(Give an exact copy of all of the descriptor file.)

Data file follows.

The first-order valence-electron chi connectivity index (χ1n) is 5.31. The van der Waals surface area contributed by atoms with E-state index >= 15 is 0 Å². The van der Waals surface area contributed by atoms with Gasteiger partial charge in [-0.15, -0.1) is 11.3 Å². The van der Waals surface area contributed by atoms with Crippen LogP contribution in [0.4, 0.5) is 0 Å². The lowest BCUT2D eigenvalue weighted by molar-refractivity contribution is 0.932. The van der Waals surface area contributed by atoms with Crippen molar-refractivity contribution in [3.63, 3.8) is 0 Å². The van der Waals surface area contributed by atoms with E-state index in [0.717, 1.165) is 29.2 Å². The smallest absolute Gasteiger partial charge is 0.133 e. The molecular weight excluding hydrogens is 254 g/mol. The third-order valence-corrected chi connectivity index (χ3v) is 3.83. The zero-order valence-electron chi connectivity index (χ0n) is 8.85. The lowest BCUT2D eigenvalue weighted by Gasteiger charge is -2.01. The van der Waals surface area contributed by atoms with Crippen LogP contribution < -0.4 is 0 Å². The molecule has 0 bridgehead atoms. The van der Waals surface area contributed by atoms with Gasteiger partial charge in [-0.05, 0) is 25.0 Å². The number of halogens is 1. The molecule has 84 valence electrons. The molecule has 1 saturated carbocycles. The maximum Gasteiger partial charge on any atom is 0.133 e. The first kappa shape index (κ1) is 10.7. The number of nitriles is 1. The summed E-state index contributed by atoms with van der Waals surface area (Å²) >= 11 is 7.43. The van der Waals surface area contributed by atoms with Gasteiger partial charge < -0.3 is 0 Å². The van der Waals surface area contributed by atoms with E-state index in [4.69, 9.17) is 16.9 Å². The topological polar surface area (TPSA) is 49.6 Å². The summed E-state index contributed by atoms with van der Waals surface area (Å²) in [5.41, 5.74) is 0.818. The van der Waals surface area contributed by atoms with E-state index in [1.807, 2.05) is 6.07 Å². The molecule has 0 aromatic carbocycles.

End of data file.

The first-order valence-electron chi connectivity index (χ1n) is 5.31. The van der Waals surface area contributed by atoms with E-state index >= 15 is 0 Å². The van der Waals surface area contributed by atoms with Gasteiger partial charge in [-0.15, -0.1) is 11.3 Å². The van der Waals surface area contributed by atoms with Crippen LogP contribution in [0.4, 0.5) is 0 Å². The lowest BCUT2D eigenvalue weighted by molar-refractivity contribution is 0.932. The van der Waals surface area contributed by atoms with Crippen molar-refractivity contribution in [3.63, 3.8) is 0 Å². The van der Waals surface area contributed by atoms with E-state index in [0.717, 1.165) is 29.2 Å². The smallest absolute Gasteiger partial charge is 0.133 e. The molecular weight excluding hydrogens is 254 g/mol. The third-order valence-corrected chi connectivity index (χ3v) is 3.83. The zero-order valence-electron chi connectivity index (χ0n) is 8.85. The lowest BCUT2D eigenvalue weighted by Gasteiger charge is -2.01. The van der Waals surface area contributed by atoms with Crippen LogP contribution < -0.4 is 0 Å². The molecule has 0 bridgehead atoms. The van der Waals surface area contributed by atoms with Gasteiger partial charge in [-0.05, 0) is 25.0 Å². The number of halogens is 1. The molecule has 84 valence electrons. The molecule has 1 saturated carbocycles. The maximum Gasteiger partial charge on any atom is 0.133 e. The first kappa shape index (κ1) is 10.7. The number of nitriles is 1. The summed E-state index contributed by atoms with van der Waals surface area (Å²) >= 11 is 7.43. The van der Waals surface area contributed by atoms with Gasteiger partial charge < -0.3 is 0 Å². The van der Waals surface area contributed by atoms with E-state index in [4.69, 9.17) is 16.9 Å². The topological polar surface area (TPSA) is 49.6 Å². The summed E-state index contributed by atoms with van der Waals surface area (Å²) in [5.41, 5.74) is 0.818. The van der Waals surface area contributed by atoms with E-state index in [1.807, 2.05) is 6.07 Å². The molecule has 0 aromatic carbocycles.